It can be argued that one of the hardest working athletes on the circuit this summer has been 5000/10,000m record holder Kenenisa Bekele. More often than not, he’s faced fresh-legged challengers nearly week-in and week-out, and with a pair of exceptions, emerged victorious on each occasion. News is that the Ethiopian is ill but if he does toe the line his season-capper won’t be made any easier with Saif Saaeed Shaheen in the field, well-rested after skipping the World Athletics Final to prepare for his 5000/Steeplechase double here. This could be the showdown of the weekend.
For his part, Shaheen, who had dominated his favoured event in recent years, is facing his most difficult weekend. In the 3000m Steeplechase, he’ll be up against Paul Kipsiele Koech, the African champion, who has also run under eight minutes this season.
Olympic champion Liu Xiang returned to international competition in spectacular fashion last weekend in Stuttgart with a scorching 12.93 performance, showing that his 12.88 World record from July was hardly a fluke. But chasing him in Stuttgart was the young talent Dayron Robles who, still only 19, equalled the Cuban record at 13.00. Another fast race should be expected.
Periklis Iakovakis provides the most promising prospect of a home win for Greece. A sub-48 performer for the first time this year, Iakovakis cruised to the European title last month, before taking wins in Zurich, Monaco and again last weekend in Stuttgart. U.S. champion Kerron Clement is the world’s fastest this year at 47.39, but has struggled to find that form again.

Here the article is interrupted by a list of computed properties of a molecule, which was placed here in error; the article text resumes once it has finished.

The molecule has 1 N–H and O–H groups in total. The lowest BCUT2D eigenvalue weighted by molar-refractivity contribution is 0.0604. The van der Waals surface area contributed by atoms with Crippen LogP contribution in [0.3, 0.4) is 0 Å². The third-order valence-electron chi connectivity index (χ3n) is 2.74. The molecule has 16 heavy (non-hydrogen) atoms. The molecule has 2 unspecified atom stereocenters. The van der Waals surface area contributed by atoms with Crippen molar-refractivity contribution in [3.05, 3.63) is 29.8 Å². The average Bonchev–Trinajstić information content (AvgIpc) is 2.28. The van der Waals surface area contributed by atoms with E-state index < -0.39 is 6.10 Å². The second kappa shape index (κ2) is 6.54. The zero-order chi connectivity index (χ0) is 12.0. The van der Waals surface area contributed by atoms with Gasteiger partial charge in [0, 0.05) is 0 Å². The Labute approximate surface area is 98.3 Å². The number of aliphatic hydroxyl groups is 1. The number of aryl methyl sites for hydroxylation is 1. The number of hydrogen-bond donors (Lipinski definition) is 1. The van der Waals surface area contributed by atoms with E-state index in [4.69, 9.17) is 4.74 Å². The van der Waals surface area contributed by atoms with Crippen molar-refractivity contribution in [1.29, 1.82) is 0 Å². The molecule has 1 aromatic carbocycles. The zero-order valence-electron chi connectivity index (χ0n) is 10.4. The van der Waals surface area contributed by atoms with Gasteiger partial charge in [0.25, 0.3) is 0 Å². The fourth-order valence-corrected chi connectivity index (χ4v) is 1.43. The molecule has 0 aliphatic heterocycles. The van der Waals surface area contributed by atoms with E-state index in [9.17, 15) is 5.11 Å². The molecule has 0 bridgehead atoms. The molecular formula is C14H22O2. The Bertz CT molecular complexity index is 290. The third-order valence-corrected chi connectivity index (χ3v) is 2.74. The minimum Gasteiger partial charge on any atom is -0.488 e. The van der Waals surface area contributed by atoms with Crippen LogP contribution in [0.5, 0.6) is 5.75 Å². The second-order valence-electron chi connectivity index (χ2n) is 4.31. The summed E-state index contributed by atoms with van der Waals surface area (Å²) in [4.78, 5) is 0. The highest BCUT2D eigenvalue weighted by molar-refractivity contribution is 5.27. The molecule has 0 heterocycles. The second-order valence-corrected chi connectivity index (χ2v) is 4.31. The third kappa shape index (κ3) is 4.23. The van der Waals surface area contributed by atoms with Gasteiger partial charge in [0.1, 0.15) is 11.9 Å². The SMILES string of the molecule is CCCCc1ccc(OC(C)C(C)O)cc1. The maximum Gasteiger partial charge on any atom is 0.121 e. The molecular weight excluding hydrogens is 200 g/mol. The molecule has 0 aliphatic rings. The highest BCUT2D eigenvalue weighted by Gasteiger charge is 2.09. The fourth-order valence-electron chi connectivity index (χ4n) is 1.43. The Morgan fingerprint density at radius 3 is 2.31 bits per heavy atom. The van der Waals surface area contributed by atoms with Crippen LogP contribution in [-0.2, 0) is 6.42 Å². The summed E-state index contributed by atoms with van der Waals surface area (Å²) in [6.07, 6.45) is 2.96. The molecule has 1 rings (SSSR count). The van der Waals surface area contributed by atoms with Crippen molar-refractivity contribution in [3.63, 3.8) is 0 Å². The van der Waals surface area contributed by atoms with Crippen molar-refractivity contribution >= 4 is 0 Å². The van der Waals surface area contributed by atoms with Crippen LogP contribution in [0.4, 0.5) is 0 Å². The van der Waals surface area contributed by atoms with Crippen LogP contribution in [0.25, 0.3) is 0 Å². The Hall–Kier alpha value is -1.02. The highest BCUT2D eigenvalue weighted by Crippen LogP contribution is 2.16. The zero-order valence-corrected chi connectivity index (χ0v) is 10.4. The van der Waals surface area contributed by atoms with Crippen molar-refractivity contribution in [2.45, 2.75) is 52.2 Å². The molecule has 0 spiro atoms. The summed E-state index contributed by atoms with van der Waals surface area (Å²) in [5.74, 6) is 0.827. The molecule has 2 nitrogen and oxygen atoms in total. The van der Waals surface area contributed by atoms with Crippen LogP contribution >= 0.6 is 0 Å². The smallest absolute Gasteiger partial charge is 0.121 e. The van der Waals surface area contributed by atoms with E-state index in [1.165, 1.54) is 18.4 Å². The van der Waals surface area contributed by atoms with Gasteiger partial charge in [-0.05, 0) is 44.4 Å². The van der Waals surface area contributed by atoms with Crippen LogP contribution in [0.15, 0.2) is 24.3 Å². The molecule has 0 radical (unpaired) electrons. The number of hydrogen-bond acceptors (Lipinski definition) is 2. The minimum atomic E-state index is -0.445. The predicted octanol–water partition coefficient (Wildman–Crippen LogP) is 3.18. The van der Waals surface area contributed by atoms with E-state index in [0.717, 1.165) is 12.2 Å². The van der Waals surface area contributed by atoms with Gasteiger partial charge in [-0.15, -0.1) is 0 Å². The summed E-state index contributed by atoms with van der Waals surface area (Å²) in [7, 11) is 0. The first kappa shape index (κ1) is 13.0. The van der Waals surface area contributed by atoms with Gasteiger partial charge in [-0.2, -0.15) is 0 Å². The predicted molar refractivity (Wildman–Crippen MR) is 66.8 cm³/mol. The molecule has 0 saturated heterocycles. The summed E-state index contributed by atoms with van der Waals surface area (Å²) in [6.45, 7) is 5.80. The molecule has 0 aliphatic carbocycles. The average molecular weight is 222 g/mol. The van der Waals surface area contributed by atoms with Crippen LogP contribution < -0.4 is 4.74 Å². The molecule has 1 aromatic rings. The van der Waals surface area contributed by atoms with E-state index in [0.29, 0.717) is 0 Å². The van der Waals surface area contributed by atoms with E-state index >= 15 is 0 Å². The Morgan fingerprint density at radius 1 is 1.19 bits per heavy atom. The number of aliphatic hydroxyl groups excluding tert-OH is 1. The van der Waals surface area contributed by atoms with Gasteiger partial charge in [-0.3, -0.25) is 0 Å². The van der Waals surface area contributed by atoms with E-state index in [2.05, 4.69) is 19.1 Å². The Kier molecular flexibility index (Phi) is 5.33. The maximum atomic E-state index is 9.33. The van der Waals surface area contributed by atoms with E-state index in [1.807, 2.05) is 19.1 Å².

All but three competitors in the High Jump have cleared at least 2.30m this season, promising one of the deepest competitions of the weekend. Despite his runner-up finish in Stuttgart, the man to beat remains Russia’s European champion Andrey Silnov, also the world leader at 2.37. Czech Tomas Janku (2.34), jumping for team Europe, has come the closest.
Although he couldn’t finish higher than fifth at the World Athletics Final, Steven Hooker still has the best late season momentum in the Pole Vault, particularly after his 5.96m win in Berlin two weeks ago, to arrive in the Greek capital as the front runner. Four others have jumped higher that 5.80 this season, led by South African veteran Okkert Brits.
The Long Jump promises to be a delightful skirmish, with Golden League Jackpot winner Irving Saladino, also the world leader at 8.56m, topping the field. Commonwealth and African champion Ignisious Ghaisah of Ghana, Italy’s European champion Andrew Howe, and Mohamed Salman Al Khuwalidi of Saudi Arabia have all proven to be fiercely competitive throughout the season.
American Walter Davis, the World indoor and outdoor champion, and Romanian Marian Oprea, each reached their 2006 bests of 17.73m and 17.74 respectively indoors, and are looking to end their seasons on an up note here, particularly Davis, who won the title in 2002 after a very long collegiate and domestic campaign. Brazil’s Jadel Gregorio could mount a challenge as well.
In the Shot Put, American Reese Hoffa, the World indoor champion, and Germany’s Ralf Bartels are the class of the field, and should battle for top honours. In the Discus, Lithuanian Virgilijus Alekna is in a class of his own here, as is Norway’s Andreas Thorkildsen in the Javelin Throw. Anything short of a win for the pair of Olympic champions would be a major upset.
The Hammer Throw features Japan's Olympic champion Koji Murofushi, who has pieced together an unbeaten campaign in seven competitions this season. Second in the 2002 World Cup, his primary rival this time will be European champion Ivan Tikhon, who finished second to the Japanese in Stuttgart last weekend.
Bob Ramsak for the IAAF